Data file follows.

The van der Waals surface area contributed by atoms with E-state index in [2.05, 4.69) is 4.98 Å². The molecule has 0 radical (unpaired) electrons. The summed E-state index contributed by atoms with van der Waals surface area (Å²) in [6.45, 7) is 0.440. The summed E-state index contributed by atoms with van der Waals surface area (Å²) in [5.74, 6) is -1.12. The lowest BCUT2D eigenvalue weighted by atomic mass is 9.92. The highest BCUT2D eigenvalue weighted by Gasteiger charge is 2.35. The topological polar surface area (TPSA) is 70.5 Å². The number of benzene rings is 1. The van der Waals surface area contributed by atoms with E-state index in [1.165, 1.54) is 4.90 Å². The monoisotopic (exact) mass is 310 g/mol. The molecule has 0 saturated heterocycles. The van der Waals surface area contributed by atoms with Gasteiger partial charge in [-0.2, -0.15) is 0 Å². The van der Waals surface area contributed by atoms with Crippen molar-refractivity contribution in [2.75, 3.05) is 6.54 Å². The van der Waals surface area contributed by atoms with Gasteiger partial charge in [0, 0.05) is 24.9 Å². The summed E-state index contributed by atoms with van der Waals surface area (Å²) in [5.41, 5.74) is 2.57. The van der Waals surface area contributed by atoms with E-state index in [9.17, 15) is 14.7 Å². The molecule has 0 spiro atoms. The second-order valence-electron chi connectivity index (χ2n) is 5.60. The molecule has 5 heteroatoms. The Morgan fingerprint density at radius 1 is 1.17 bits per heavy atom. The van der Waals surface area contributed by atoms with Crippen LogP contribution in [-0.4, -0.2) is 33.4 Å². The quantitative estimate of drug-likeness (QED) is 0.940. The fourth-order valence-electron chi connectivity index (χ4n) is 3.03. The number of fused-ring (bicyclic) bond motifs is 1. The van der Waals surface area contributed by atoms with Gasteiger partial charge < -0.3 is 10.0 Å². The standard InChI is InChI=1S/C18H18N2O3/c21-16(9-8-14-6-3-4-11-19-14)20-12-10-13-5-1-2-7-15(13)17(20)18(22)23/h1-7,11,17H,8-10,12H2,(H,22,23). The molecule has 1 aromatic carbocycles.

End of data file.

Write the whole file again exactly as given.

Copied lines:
The van der Waals surface area contributed by atoms with E-state index in [2.05, 4.69) is 4.98 Å². The molecule has 0 radical (unpaired) electrons. The summed E-state index contributed by atoms with van der Waals surface area (Å²) in [6.45, 7) is 0.440. The summed E-state index contributed by atoms with van der Waals surface area (Å²) in [5.74, 6) is -1.12. The lowest BCUT2D eigenvalue weighted by atomic mass is 9.92. The highest BCUT2D eigenvalue weighted by Gasteiger charge is 2.35. The topological polar surface area (TPSA) is 70.5 Å². The number of benzene rings is 1. The van der Waals surface area contributed by atoms with E-state index in [1.165, 1.54) is 4.90 Å². The monoisotopic (exact) mass is 310 g/mol. The molecule has 0 saturated heterocycles. The van der Waals surface area contributed by atoms with Gasteiger partial charge in [-0.2, -0.15) is 0 Å². The van der Waals surface area contributed by atoms with Crippen molar-refractivity contribution in [2.75, 3.05) is 6.54 Å². The van der Waals surface area contributed by atoms with Gasteiger partial charge in [0, 0.05) is 24.9 Å². The summed E-state index contributed by atoms with van der Waals surface area (Å²) in [5.41, 5.74) is 2.57. The van der Waals surface area contributed by atoms with E-state index in [9.17, 15) is 14.7 Å². The molecule has 0 spiro atoms. The second-order valence-electron chi connectivity index (χ2n) is 5.60. The molecule has 5 heteroatoms. The Morgan fingerprint density at radius 1 is 1.17 bits per heavy atom. The van der Waals surface area contributed by atoms with Crippen LogP contribution in [-0.4, -0.2) is 33.4 Å². The quantitative estimate of drug-likeness (QED) is 0.940. The fourth-order valence-electron chi connectivity index (χ4n) is 3.03. The number of fused-ring (bicyclic) bond motifs is 1. The van der Waals surface area contributed by atoms with Gasteiger partial charge < -0.3 is 10.0 Å². The standard InChI is InChI=1S/C18H18N2O3/c21-16(9-8-14-6-3-4-11-19-14)20-12-10-13-5-1-2-7-15(13)17(20)18(22)23/h1-7,11,17H,8-10,12H2,(H,22,23). The molecule has 1 aromatic carbocycles.